Deserialization is the process of transforming data from one format to another–essentially, it restores data and objects from a saved state. Unity does the serialization internally: whenever it loads a Scene file in the editor and at runtime it takes those saved files and turns them into Unity objects. See the next section for a comparison of two serialized Scene files.
In the above image, you can see a comparison between two serialized Scene files, one that uses Tilemaps (thanks to Pixel Reign for this Scene from their game Robbie Swifthand) and the other recreated using Sprites.
On the right is a section from a serialized Tilemap, made up of four tiles. The rules for all of the tiles, including the type of tiles to be used, are set at the top of the TileMap. Then, each of the proceeding tiles simply state properties like the tile used and the position.
On the left is one Sprite GameObject, with a Transform and Sprite Renderer Component.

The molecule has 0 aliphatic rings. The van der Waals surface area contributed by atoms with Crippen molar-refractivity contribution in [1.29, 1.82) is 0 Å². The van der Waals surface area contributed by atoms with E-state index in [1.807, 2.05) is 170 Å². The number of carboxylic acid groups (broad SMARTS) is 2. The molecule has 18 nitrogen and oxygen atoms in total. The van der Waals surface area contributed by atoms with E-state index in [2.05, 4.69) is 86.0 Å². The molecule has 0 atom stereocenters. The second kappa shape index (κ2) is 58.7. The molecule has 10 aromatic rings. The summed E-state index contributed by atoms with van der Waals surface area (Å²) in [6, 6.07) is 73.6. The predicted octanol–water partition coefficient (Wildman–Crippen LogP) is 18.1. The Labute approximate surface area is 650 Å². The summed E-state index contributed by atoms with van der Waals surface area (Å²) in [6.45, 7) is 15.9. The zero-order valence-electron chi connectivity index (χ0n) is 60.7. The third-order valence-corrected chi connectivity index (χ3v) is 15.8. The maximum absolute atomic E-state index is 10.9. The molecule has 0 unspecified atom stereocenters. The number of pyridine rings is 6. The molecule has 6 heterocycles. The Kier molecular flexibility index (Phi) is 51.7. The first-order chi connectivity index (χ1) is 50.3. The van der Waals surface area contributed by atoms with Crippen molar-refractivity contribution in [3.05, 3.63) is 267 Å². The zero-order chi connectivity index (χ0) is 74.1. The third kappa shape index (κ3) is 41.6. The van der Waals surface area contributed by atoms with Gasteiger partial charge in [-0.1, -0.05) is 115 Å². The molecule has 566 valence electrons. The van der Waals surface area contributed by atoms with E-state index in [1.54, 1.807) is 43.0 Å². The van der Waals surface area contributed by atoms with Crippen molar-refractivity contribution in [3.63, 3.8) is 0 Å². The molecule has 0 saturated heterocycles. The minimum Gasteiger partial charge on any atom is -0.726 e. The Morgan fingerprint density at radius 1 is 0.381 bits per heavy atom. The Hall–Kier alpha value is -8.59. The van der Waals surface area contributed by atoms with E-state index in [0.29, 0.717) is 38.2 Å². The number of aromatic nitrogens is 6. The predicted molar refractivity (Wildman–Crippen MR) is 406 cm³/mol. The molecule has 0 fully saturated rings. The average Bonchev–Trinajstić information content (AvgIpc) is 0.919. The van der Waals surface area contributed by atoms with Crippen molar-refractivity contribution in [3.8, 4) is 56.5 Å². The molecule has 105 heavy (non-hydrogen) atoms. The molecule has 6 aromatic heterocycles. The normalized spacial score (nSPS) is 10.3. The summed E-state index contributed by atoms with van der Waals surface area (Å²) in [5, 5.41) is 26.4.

It’s clear from this comparison how much work the Sprite serialization has to do: the Scene using Sprites had 370,000 lines in its file, while the Scene with Tilemaps had 30,000 lines. Overall the project and repo size are smaller, resulting in faster iteration times and nicer workflows.
As a side tip, if you want to view your own Scenes as a text file you can go into your Editor settings, turn on the Asset Serialization mode, click on Force Text, and then open the .unity scene file in a text editor.
You can combine the Tilemap Collider with the Composite Collider. Not only will that reduce your number of Colliders and Sprites, but it also brings more efficiency to your production because there’s no need to rebuild complex Collision shapes every time you make a change–the Composite Collider takes care of that.